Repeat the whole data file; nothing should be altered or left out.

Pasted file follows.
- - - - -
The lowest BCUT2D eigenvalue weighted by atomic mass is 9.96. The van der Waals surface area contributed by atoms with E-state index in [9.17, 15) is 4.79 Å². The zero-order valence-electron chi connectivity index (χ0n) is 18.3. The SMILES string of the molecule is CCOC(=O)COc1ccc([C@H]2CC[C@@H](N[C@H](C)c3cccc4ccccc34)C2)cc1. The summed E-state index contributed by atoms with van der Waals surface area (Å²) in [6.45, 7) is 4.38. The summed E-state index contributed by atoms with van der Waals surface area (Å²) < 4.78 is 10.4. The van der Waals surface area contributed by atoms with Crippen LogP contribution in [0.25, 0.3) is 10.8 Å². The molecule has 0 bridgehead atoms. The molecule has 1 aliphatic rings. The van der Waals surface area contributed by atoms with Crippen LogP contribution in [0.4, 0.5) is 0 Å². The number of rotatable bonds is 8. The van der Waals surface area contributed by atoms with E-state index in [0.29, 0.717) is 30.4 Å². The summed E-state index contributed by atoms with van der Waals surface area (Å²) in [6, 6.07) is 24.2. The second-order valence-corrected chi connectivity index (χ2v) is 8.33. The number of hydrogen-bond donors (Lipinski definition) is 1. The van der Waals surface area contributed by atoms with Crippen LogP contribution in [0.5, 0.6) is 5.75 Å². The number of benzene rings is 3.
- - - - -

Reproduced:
The lowest BCUT2D eigenvalue weighted by atomic mass is 9.96. The van der Waals surface area contributed by atoms with E-state index in [9.17, 15) is 4.79 Å². The zero-order valence-electron chi connectivity index (χ0n) is 18.3. The SMILES string of the molecule is CCOC(=O)COc1ccc([C@H]2CC[C@@H](N[C@H](C)c3cccc4ccccc34)C2)cc1. The summed E-state index contributed by atoms with van der Waals surface area (Å²) in [6.45, 7) is 4.38. The summed E-state index contributed by atoms with van der Waals surface area (Å²) < 4.78 is 10.4. The van der Waals surface area contributed by atoms with Crippen LogP contribution in [0.25, 0.3) is 10.8 Å². The molecule has 0 bridgehead atoms. The molecule has 1 aliphatic rings. The van der Waals surface area contributed by atoms with Crippen LogP contribution in [0.4, 0.5) is 0 Å². The number of rotatable bonds is 8. The van der Waals surface area contributed by atoms with E-state index in [0.29, 0.717) is 30.4 Å². The summed E-state index contributed by atoms with van der Waals surface area (Å²) in [6, 6.07) is 24.2. The second-order valence-corrected chi connectivity index (χ2v) is 8.33. The number of hydrogen-bond donors (Lipinski definition) is 1. The van der Waals surface area contributed by atoms with Crippen LogP contribution in [0.5, 0.6) is 5.75 Å². The number of benzene rings is 3.